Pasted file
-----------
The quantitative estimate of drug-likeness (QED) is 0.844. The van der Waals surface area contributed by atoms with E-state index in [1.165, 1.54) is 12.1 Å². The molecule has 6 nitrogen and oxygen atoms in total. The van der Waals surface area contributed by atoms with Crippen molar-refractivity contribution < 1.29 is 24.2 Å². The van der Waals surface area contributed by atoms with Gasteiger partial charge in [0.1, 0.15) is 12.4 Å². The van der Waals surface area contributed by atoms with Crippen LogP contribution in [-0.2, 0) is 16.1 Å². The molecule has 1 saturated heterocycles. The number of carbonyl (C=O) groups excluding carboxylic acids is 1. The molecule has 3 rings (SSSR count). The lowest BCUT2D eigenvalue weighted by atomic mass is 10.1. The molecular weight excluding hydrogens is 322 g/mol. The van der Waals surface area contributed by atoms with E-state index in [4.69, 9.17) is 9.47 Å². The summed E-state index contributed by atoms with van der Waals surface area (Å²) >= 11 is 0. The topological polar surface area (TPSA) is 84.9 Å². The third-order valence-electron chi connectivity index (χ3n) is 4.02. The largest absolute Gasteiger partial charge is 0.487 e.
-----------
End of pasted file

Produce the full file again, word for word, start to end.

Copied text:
The quantitative estimate of drug-likeness (QED) is 0.844. The van der Waals surface area contributed by atoms with E-state index in [1.165, 1.54) is 12.1 Å². The molecule has 6 nitrogen and oxygen atoms in total. The van der Waals surface area contributed by atoms with Crippen molar-refractivity contribution < 1.29 is 24.2 Å². The van der Waals surface area contributed by atoms with Gasteiger partial charge in [0.1, 0.15) is 12.4 Å². The van der Waals surface area contributed by atoms with Crippen LogP contribution in [-0.2, 0) is 16.1 Å². The molecule has 1 saturated heterocycles. The number of carbonyl (C=O) groups excluding carboxylic acids is 1. The molecule has 3 rings (SSSR count). The lowest BCUT2D eigenvalue weighted by atomic mass is 10.1. The molecular weight excluding hydrogens is 322 g/mol. The van der Waals surface area contributed by atoms with E-state index in [4.69, 9.17) is 9.47 Å². The summed E-state index contributed by atoms with van der Waals surface area (Å²) >= 11 is 0. The topological polar surface area (TPSA) is 84.9 Å². The third-order valence-electron chi connectivity index (χ3n) is 4.02. The largest absolute Gasteiger partial charge is 0.487 e.